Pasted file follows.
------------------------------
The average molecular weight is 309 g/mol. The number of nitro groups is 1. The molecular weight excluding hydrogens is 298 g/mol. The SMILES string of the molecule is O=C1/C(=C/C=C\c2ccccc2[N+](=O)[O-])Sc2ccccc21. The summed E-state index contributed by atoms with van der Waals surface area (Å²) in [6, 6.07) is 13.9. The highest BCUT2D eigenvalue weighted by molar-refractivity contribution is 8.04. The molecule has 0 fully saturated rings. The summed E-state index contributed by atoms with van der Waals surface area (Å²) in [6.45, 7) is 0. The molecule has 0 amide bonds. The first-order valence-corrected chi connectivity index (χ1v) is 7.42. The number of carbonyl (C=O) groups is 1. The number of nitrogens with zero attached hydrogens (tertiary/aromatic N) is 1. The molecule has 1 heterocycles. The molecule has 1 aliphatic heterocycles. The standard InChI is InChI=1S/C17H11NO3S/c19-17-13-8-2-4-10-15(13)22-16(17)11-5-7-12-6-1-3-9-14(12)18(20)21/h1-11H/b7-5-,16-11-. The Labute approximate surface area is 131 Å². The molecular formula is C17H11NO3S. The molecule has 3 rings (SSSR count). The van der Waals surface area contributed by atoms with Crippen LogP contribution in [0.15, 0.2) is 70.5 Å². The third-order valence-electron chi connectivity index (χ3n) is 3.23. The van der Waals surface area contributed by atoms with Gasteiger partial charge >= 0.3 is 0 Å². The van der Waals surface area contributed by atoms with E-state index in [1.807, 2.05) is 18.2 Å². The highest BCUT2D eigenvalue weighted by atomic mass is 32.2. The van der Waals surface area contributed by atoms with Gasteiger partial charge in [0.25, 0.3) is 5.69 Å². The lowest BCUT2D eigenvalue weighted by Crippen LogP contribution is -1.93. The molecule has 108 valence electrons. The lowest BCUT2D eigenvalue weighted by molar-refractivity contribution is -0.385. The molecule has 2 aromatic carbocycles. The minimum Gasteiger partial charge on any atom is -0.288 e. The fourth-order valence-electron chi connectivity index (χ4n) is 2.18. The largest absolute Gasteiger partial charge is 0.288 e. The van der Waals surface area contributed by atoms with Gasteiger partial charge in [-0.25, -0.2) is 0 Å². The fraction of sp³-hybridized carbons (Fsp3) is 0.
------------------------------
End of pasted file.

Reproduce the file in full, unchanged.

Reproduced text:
The average molecular weight is 309 g/mol. The number of nitro groups is 1. The molecular weight excluding hydrogens is 298 g/mol. The SMILES string of the molecule is O=C1/C(=C/C=C\c2ccccc2[N+](=O)[O-])Sc2ccccc21. The summed E-state index contributed by atoms with van der Waals surface area (Å²) in [6, 6.07) is 13.9. The highest BCUT2D eigenvalue weighted by molar-refractivity contribution is 8.04. The molecule has 0 fully saturated rings. The summed E-state index contributed by atoms with van der Waals surface area (Å²) in [6.45, 7) is 0. The molecule has 0 amide bonds. The first-order valence-corrected chi connectivity index (χ1v) is 7.42. The number of carbonyl (C=O) groups is 1. The number of nitrogens with zero attached hydrogens (tertiary/aromatic N) is 1. The molecule has 1 heterocycles. The molecule has 1 aliphatic heterocycles. The standard InChI is InChI=1S/C17H11NO3S/c19-17-13-8-2-4-10-15(13)22-16(17)11-5-7-12-6-1-3-9-14(12)18(20)21/h1-11H/b7-5-,16-11-. The Labute approximate surface area is 131 Å². The molecular formula is C17H11NO3S. The molecule has 3 rings (SSSR count). The van der Waals surface area contributed by atoms with Crippen LogP contribution in [0.15, 0.2) is 70.5 Å². The third-order valence-electron chi connectivity index (χ3n) is 3.23. The van der Waals surface area contributed by atoms with Gasteiger partial charge >= 0.3 is 0 Å². The van der Waals surface area contributed by atoms with E-state index in [1.807, 2.05) is 18.2 Å². The highest BCUT2D eigenvalue weighted by atomic mass is 32.2. The van der Waals surface area contributed by atoms with Gasteiger partial charge in [0.25, 0.3) is 5.69 Å². The lowest BCUT2D eigenvalue weighted by Crippen LogP contribution is -1.93. The molecule has 108 valence electrons. The lowest BCUT2D eigenvalue weighted by molar-refractivity contribution is -0.385. The molecule has 2 aromatic carbocycles. The minimum Gasteiger partial charge on any atom is -0.288 e. The fourth-order valence-electron chi connectivity index (χ4n) is 2.18. The largest absolute Gasteiger partial charge is 0.288 e. The van der Waals surface area contributed by atoms with Gasteiger partial charge in [-0.25, -0.2) is 0 Å². The fraction of sp³-hybridized carbons (Fsp3) is 0.